The charges relate to a May 2019 incident in which two workers using an oxy torch inside an ISO tank container were forced to evacuate when diesel residue ignited causing a fire. The matter was listed for a filing hearing at the Melbourne Magistrates' Court on 5 March. Source: WorkSafe media release
To check for any Victorian prosecutions before the next edition, go to WorkSafe Victoria's Prosecution Result Summaries and Enforceable Undertakings webpage.
SA: PCBU fined $254K after worker's legs amputated
After a worker's legs were amputated by an 'unfit-for-purpose' machine, the employer, hay processor Gilmac Pty Ltd pleaded guilty to safety breaches, but argued that individual deterrence need not feature prominently in its sentence, because it was "contrite" and spent a significant amount of money improving safety after the incident.
With great clarity however, South Australian Employment Tribunal Deputy President Magistrate Stuart Cole convicted and fined the PCBU $245,000, saying there was "little mitigation in a defendant spending money getting its safety processes up to scratch, when they should have been up to scratch in the first place".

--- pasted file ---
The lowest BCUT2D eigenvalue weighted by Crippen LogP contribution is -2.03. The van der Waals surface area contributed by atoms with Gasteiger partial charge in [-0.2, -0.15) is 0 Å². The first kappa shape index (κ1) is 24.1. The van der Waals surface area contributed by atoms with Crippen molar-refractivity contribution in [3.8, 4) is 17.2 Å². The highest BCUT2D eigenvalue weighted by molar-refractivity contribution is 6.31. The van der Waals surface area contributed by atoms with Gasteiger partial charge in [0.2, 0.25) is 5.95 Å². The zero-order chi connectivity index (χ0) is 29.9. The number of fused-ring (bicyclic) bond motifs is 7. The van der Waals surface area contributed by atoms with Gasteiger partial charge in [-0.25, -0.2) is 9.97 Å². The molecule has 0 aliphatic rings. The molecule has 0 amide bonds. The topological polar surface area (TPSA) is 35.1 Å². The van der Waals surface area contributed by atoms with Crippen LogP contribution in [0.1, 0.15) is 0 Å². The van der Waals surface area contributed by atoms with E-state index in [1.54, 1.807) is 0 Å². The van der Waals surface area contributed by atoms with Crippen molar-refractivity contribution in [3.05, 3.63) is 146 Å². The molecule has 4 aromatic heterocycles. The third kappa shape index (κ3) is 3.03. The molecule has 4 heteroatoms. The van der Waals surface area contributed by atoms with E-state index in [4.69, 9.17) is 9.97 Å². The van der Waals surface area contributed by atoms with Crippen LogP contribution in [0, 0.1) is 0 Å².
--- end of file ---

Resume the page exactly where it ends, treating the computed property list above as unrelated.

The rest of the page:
The incident occurred in December 2017: the worker was standing on a hay press machine's mezzanine platform trying to move a metal bale for cleaning residue into position when the bale got stuck in the pipe area. He then attempted to dislodge the bale from outside the platform's guardrail and fell onto the weigh table below. This activated the press's cutting blade, which amputated both of his legs below the knees. Had two co-workers not applied a tourniquet prior to the ambulance arriving, the then 35-year-old worker would have bled to death.
The court heard Gilmac failed to perform a risk assessment after designing the hay press and putting it into operation in 2016, and the plant did not have any engineering controls like guarding or sensors that isolated it if workers came too close to the press or moved into unguarded areas. Although Gilmac's procedures required the press to be isolated "before performing any task on the pressing unit", they did not address how the metal bale should be introduced or stored between uses. At the time of the incident, the worker did not isolate the hay press because he was only moving the metal bale into position.
"In short, the hay press was not fit for purpose," Deputy President Magistrate Cole said. In reducing the appropriate fine of $350,000 by 30 per cent for the early guilty plea, the magistrate said, "It is one thing to respond to an event with improved safety measures; it is another and better thing to proactively avoid injuries in the first place." Read more: Campbell v Gilmac Pty Ltd  SAET 47 (5 March 2021)Source: OHS Alert